The Department of Housing and Urban Development (HUD) is charged with enforcement of Title VIII of the Civil Rights Act of 1968, as amended by the Fair Housing Act (Act). HUD has long held that the Act prohibits practices that have an unjustified discriminatory effect (or more commonly, a disparate impact) on protected individuals, regardless of intent. See previous post – HUD Discriminatory Effects Standard & Tenant Screening.
HUD’s Office of General Counsel recently updated their “Guidance” on the topic – creating quite a stir in the process. The language used is more aggressive than we’ve seen and may or may not stand the test of time.
The Guidance asserts, correctly in our view, that use of criminal records for tenant screening purposes has a disparate impact on certain protected groups (based on race and national origin) and that doing so may form the basis of a Fair Housing Act (FHA) claim.
We’ve written and spoken on this topic for years. HUD’s original guidance, published in 2013, said exactly the same thing. The Supreme Court weighed in – affirming HUD’s discriminatory effects standard and three part burden shifting test.
Bottom line? Nothing changed – except perhaps HUD’s enthusiasm for disparate impact-based fair housing claims! So rather than burning a lot of cycle time debating the merits of the Guidance, let’s cut through the ambiguity inherent in this debate and remind ourselves of 1) what not to do; and 2) current best practices. Radical, I know!
Let’s start with practices that will put a target on our back and that are difficult to defend. There are (according to HUD) a couple practices that are indefensible. They are:
- Use of records of arrest (versus convictions). Don’t do it!!
- Blanket policies that deny tenancy for any and all criminal convictions – regardless of the nature of the offense or when it occurred. Bad idea! Has been for years!!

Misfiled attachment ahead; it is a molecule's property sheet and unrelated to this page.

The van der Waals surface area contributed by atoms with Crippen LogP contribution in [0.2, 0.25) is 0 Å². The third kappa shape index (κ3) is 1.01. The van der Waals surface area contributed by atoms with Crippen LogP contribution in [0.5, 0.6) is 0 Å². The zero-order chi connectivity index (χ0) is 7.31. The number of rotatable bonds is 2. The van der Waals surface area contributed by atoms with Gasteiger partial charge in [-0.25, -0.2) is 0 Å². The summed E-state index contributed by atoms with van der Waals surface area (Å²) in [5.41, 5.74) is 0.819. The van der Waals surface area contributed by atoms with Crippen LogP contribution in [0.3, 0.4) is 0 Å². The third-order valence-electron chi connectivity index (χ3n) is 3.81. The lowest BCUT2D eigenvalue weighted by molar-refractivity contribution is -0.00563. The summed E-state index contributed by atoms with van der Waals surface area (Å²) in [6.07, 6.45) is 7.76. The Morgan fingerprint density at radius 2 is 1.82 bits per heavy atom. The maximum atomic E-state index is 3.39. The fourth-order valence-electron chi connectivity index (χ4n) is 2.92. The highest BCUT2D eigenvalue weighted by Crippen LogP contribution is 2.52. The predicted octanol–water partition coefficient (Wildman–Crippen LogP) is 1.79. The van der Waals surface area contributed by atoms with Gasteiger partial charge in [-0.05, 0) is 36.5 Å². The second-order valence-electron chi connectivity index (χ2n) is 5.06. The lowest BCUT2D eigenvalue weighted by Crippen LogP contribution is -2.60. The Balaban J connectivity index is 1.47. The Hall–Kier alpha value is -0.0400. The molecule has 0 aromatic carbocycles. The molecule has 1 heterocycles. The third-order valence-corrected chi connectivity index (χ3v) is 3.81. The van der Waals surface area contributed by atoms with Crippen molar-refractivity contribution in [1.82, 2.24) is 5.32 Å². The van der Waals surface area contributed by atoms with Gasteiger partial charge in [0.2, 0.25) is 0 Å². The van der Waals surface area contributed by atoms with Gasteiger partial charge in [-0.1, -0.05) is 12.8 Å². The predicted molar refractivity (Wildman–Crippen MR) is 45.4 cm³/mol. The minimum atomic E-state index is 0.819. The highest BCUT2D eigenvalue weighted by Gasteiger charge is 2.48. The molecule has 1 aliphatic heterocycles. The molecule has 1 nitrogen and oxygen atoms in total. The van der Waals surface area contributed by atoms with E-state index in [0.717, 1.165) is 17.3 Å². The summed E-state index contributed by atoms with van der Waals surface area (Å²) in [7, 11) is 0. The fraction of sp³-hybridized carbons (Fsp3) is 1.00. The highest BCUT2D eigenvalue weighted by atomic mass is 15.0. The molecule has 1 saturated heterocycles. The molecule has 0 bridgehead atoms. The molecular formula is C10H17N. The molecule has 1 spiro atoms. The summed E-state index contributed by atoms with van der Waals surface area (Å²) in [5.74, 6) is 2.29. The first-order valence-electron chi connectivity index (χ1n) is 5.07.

Many (likely most) property managers have long since adopted policies to mitigate the risk such claims, including:
- Creating (and limiting consideration to) a list of specific offenses – serious crimes against persons or property – that given rates of recidivism represent a real threat to the community (including the landlord!);
- Considering criminal convictions and pending cases ONLY (largely ignoring records of arrest); and
- Limiting consideration to those offenses, the dates of final disposition of which, antedate the report by no more than seven years – recognizing that the odds that an individual will reoffend after that seven year period is quite low.
Thoroughness, Accuracy & Customer Service
Thoroughness and accuracy are critical. They play an important role in this debate – since a failure to include (and adequately screen) AKA’s and additional addresses virtually guarantees missed records.
Make sure that your reports include record matching – that your tenant screening company does the work necessary to confirm that records returned are correctly associated with your applicant. Missing a record is bad enough. Taking adverse action based on flawed data is potentially much worse. Quality matters!!
We have a choice. We can be intimidated by the threatening tone of the recent Guidance. We can throttle back in our use of criminal records data for tenant screening purposes. Or… we can apply our best judgment and “best practices” to mitigate what for most of us will be a relatively modest risk.